Pakistani students are upset by the ‘unfair’ grading system this year and want the government to take up the matter with the authorities. Photo for illustrative purposes only. Image Credit: Pexels

Islamabad: While rejecting mock results of O-level and A-level exams announced recently by the Cambridge Assessment International Education (CAIE), scores of Pakistani students have demanded the government to take up the matter with the authorities to help prevent their futures being jeopardized because of the ‘unfair’ grading system this year.

This year, O and A level examinations were not held due to the coronavirus pandemic and the students were graded on the ‘evidence-based’ grading system.


What is evidence-based grading system?

In the evidence-based grading system, the CAIE asked teachers to use evidence and professional judgement to predict grades for each student in each subject they have entered for in the May/June 2020 exam series, based on what the student would have achieved if normal teaching had gone ahead.

The protesting students allege that they have been discriminated against compared to students from England and Scotland as Scotland has succumbed to the public outcry over downgraded qualifications and reviewed the results while in England the government has made a statement permitting students to choose between the awarded qualification, their mock result or a free retake.

The international students from some 160 countries – majority from Africa and South Asia – however, were not given these options and though the international schools submitted expected grades, yet in most of the cases students expecting A grades, were awarded C, D, E and even F from CAIE.

Future of students at stake

Ahad, an A-level student complained his results did not match the expected grades. “I got all As and A+ in O-levels, the highest in my school but in the mock results announced this Tuesday, I got 2As, one C and one D—C and D grade in two major A-level subjects, Math and Economics—I still can’t grasp what has happened,” he said.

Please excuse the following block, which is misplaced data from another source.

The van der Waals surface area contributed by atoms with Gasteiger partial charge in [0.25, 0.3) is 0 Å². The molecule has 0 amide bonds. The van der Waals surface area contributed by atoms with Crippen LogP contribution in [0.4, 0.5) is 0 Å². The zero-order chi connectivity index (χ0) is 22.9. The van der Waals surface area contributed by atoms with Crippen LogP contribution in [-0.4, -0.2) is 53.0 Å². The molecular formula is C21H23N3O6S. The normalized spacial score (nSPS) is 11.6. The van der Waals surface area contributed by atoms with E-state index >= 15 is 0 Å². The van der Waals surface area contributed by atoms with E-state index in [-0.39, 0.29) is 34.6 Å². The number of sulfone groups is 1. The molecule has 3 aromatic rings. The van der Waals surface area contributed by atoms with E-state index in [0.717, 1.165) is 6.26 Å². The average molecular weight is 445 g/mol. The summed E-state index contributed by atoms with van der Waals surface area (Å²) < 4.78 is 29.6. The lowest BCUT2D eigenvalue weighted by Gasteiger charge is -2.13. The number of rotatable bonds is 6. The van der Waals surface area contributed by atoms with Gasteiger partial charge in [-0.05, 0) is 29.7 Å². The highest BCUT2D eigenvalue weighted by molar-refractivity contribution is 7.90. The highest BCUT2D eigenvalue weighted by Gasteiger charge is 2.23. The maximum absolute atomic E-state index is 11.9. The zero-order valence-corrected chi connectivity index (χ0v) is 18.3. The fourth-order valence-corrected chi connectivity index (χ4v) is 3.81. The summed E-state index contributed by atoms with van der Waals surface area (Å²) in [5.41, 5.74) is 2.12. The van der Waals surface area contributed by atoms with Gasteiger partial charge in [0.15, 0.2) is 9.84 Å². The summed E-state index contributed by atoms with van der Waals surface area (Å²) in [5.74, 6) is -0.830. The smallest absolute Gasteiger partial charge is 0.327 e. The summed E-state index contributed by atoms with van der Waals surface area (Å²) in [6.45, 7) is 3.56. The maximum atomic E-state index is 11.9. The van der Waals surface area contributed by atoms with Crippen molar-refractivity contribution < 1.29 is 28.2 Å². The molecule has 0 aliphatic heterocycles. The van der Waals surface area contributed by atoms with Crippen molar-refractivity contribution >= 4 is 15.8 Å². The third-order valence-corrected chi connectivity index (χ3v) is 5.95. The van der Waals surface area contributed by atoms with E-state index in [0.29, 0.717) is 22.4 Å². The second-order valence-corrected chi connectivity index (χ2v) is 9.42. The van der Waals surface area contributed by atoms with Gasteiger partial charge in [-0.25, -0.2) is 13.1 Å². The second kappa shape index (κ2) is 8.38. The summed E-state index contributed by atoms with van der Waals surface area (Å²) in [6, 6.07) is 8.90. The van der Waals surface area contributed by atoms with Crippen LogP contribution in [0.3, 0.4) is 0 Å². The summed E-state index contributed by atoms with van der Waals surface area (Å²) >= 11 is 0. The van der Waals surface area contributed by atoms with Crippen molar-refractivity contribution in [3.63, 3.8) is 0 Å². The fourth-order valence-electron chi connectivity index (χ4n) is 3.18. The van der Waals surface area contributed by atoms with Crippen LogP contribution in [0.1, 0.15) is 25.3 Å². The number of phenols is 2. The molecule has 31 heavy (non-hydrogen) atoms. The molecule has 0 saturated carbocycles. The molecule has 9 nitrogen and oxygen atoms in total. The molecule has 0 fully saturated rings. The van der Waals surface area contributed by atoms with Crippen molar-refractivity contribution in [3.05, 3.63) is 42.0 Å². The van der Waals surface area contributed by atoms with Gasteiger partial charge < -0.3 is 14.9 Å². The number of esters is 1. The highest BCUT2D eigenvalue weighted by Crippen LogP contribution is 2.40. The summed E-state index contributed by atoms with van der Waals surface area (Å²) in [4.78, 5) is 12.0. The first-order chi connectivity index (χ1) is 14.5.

Not only Ahad but hundreds of other O and A-level students are complaining about this ‘unfair’ treatment. In Pakistan some 550 schools are affiliated with CAIE and offer O, A-level courses.

Meanwhile, the Federal Minister for Education Shafqat Mahmood has come forward in support of the aggrieved students and shared on his Twitter account that he has taken up the matter with CAIE.

“I have received many complaints about unfair grading and have conveyed to Cambridge the concern of students. I am hopeful that CAIE will look into it and take remedial measures,” he said.

Punjab Education Minister Murad Raas too in an announcement on social media said the students were wronged by the CAIE. “To all the O and A level students and their parents, CAIE has been completely unfair with our Children. Right now I am requesting Cambridge to fix the grading problem. If they don’t, I will go after them with everything possible. I am standing with our Children.”

In another tweet, Murad Rass said, “Approximately 125,000 O’Level students and 75,000 A’Level students. Cost O’ Level Rs 16,000 [Dh 348.09] per subject & A’Level Rs 19,000 [Dh413.36] per subject. Do the Math. To give the grades that have been given by CAIE & charge our students again will be highway robbery.”

The aggrieved Pakistani students on Thursday gathered in front of the National Press Club to record their protest and took out a rally to D-Chowk urging the authorities to take up the matter with the CAIE.

CAIE welcomes criticism

Meanwhile, in a tweet, CAIE welcomed all the critical tweets from students and their teachers or parents, however, making it clear there was no room of racist, sexist or homophobic abuse and all such accounts will be blocked.

“While we welcome critical tweets from students we cannot tolerate racist, sexist, or homophobic abuse and will block and report users who engage in this behavior,” said the CAIE in its tweet.